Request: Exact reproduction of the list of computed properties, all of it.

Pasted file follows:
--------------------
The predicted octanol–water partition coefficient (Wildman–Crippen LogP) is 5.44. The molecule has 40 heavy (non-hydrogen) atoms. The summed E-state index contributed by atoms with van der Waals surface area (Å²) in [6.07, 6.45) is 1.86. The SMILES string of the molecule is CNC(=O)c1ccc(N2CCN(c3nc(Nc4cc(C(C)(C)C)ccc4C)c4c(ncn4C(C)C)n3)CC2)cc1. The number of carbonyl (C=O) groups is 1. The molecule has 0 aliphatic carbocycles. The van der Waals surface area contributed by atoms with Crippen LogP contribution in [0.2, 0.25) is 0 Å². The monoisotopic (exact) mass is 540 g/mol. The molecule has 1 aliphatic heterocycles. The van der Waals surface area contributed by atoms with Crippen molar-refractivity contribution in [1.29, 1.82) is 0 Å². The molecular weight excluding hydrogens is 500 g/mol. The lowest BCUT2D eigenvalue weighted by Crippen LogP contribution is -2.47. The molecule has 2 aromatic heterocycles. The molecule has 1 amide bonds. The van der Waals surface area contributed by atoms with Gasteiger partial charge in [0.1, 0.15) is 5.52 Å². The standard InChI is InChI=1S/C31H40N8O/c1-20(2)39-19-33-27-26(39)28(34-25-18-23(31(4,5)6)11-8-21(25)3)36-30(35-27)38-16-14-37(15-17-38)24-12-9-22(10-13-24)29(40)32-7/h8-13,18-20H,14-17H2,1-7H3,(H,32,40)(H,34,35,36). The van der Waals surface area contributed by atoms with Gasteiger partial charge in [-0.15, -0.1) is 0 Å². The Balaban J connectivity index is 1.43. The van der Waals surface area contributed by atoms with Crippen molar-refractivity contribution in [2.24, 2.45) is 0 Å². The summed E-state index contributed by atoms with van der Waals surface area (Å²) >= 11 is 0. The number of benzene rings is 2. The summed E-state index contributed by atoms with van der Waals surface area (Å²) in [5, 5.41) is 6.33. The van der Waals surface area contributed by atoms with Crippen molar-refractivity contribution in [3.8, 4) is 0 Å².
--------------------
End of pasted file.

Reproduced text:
The predicted octanol–water partition coefficient (Wildman–Crippen LogP) is 5.44. The molecule has 40 heavy (non-hydrogen) atoms. The summed E-state index contributed by atoms with van der Waals surface area (Å²) in [6.07, 6.45) is 1.86. The SMILES string of the molecule is CNC(=O)c1ccc(N2CCN(c3nc(Nc4cc(C(C)(C)C)ccc4C)c4c(ncn4C(C)C)n3)CC2)cc1. The number of carbonyl (C=O) groups is 1. The molecule has 0 aliphatic carbocycles. The van der Waals surface area contributed by atoms with Crippen LogP contribution in [0.2, 0.25) is 0 Å². The monoisotopic (exact) mass is 540 g/mol. The molecule has 1 aliphatic heterocycles. The van der Waals surface area contributed by atoms with Crippen molar-refractivity contribution in [1.29, 1.82) is 0 Å². The molecular weight excluding hydrogens is 500 g/mol. The lowest BCUT2D eigenvalue weighted by Crippen LogP contribution is -2.47. The molecule has 2 aromatic heterocycles. The molecule has 1 amide bonds. The van der Waals surface area contributed by atoms with Gasteiger partial charge in [0.1, 0.15) is 5.52 Å². The standard InChI is InChI=1S/C31H40N8O/c1-20(2)39-19-33-27-26(39)28(34-25-18-23(31(4,5)6)11-8-21(25)3)36-30(35-27)38-16-14-37(15-17-38)24-12-9-22(10-13-24)29(40)32-7/h8-13,18-20H,14-17H2,1-7H3,(H,32,40)(H,34,35,36). The van der Waals surface area contributed by atoms with Gasteiger partial charge in [-0.15, -0.1) is 0 Å². The Balaban J connectivity index is 1.43. The van der Waals surface area contributed by atoms with Crippen molar-refractivity contribution in [2.24, 2.45) is 0 Å². The summed E-state index contributed by atoms with van der Waals surface area (Å²) >= 11 is 0. The number of benzene rings is 2. The summed E-state index contributed by atoms with van der Waals surface area (Å²) in [5, 5.41) is 6.33. The van der Waals surface area contributed by atoms with Crippen molar-refractivity contribution in [3.8, 4) is 0 Å².